Simulating chemical processes is one of the most promising applications of quantum computers, but problems with noise have prevented nascent quantum systems from outperforming conventional computers on such tasks.
Now, researchers at Google have taken a major step towards this goal by using the most powerful quantum computer yet built to successfully implement a protocol for calculating the electronic structure of a molecule. The results may form a blueprint for complex, useful calculations on quantum computers affected by noise.
In October 2019, Google announced to great fanfare that its 53-qubit Sycamore computer had achieved quantum advantage. This means that a quantum computer can solve at least one problem much faster than any conventional supercomputer. However, Google researchers openly acknowledged that the problem Sycamore solved (sampling the outcome of a random quantum circuit) is easy for a quantum computer but difficult for a conventional supercomputer — and had little practical use.
What researchers would really like to do is use quantum computers to solve useful problems more effectively than possible with conventional computers: “Sycamore is extremely programmable and, in principle, you really can run any algorithm on it…In this sense, it’s a universal quantum computer,” explains team member Ryan Babbush of Google Research, “However, there’s a heavy caveat: there’s still noise affecting the device and as a result we’re still limited in the size of circuit we can implement.”
Such noise, which results from classical sources such as thermal interference, can destroy the fragile superpositions crucial to quantum computation: “We can implement a completely universal circuit before the noise catches up and eventually destroys the computation,” says Babbush.
In the new research, the team used Sycamore to implement the Hartree-Fock procedure – a well-established method for calculating the electronic structure of molecular systems – and applied it to the isomerization of diazene. This is significantly more complex than previous simulations on quantum computers, increasing the maximum number of qubits used from six to 12.
Each successive qubit brings additional potential for noise: “You need to perform some type of error mitigation,” says Google Research’s Nick Rubin: “The extreme way – and this is something that the Google team is building towards – is to build an error corrected quantum computer, which involves turning a quantum computation into a digital quantum computation and correcting any errors that occur along the way”.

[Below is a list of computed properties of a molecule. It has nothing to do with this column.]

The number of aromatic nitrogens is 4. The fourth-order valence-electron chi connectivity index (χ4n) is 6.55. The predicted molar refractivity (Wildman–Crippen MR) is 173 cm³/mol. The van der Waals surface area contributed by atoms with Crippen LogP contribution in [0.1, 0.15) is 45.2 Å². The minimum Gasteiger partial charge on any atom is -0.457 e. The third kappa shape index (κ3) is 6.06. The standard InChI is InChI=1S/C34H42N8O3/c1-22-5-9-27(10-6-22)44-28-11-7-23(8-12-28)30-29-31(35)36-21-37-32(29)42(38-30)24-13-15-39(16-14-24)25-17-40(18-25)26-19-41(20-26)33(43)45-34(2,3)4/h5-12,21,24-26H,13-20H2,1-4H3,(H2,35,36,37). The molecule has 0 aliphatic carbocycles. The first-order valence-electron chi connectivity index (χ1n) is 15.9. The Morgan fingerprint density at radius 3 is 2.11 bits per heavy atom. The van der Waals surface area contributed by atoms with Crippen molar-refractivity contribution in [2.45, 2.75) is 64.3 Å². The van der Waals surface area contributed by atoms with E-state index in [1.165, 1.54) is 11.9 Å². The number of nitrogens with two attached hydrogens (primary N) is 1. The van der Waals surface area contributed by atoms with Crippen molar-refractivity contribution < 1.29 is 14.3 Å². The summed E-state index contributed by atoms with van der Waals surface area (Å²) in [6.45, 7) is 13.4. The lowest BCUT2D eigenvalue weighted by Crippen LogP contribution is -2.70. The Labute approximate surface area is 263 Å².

In the absence of this, however, Rubin developed a mathematical error mitigation technique that allowed noise to be identified and discarded. Using this technique and others, Rubin explains, the researchers could “lower the error rates of Sycamore through calibration and then apply algorithmic error mitigation to see the – in this case – chemistry at high fidelity.” Their results matched those from a conventional computer.
More complex simulations
Ironically, the structures predicted by the simple Hartree-Fock procedure for this molecule do not agree with measurements in the lab, but Babbush explains that the “notable deficiencies” of the Hartree-Fock procedure for structure prediction are irrelevant.
“We certainly do want to build more complex simulations on top of it,” he says, “but even those will use the sub-routines we’ve developed here as a stepping stone.” Whether or not, with further improvements, it will prove possible to solve classically intractable problems in quantum chemistry on a so-called “noisy intermediate-scale quantum computer” (NISQ) using quantum error mitigation remains unknown:
“Error mitigation will only take you so far,” says Babbush. “At some point all you’re going to be getting is noise, so it doesn’t matter whether you can tell whether it’s noise or not. To get past that point, you really need error correction.”
“This work pushes the needle in quantum computing for chemistry,” says quantum chemist and computer scientist Alán Aspuru-Guzik of the University of Toronto in Canada. “It shows in an honest way what quantum computers can do today in a device.
Compare this to what they could do a couple of years ago, and the progress is extraordinary. It is also worth saying that there is still a large open space for hardware improvements and clever algorithmic tricks.”
“We’re in this era of NISQ,” says quantum information scientist Barry Sanders at Canada’s University of Calgary. “I appreciate what they’re doing now, which is to say ‘let’s forget about universal quantum computing and let’s just push our technology to answer relevant problems.”
The research is described in Science.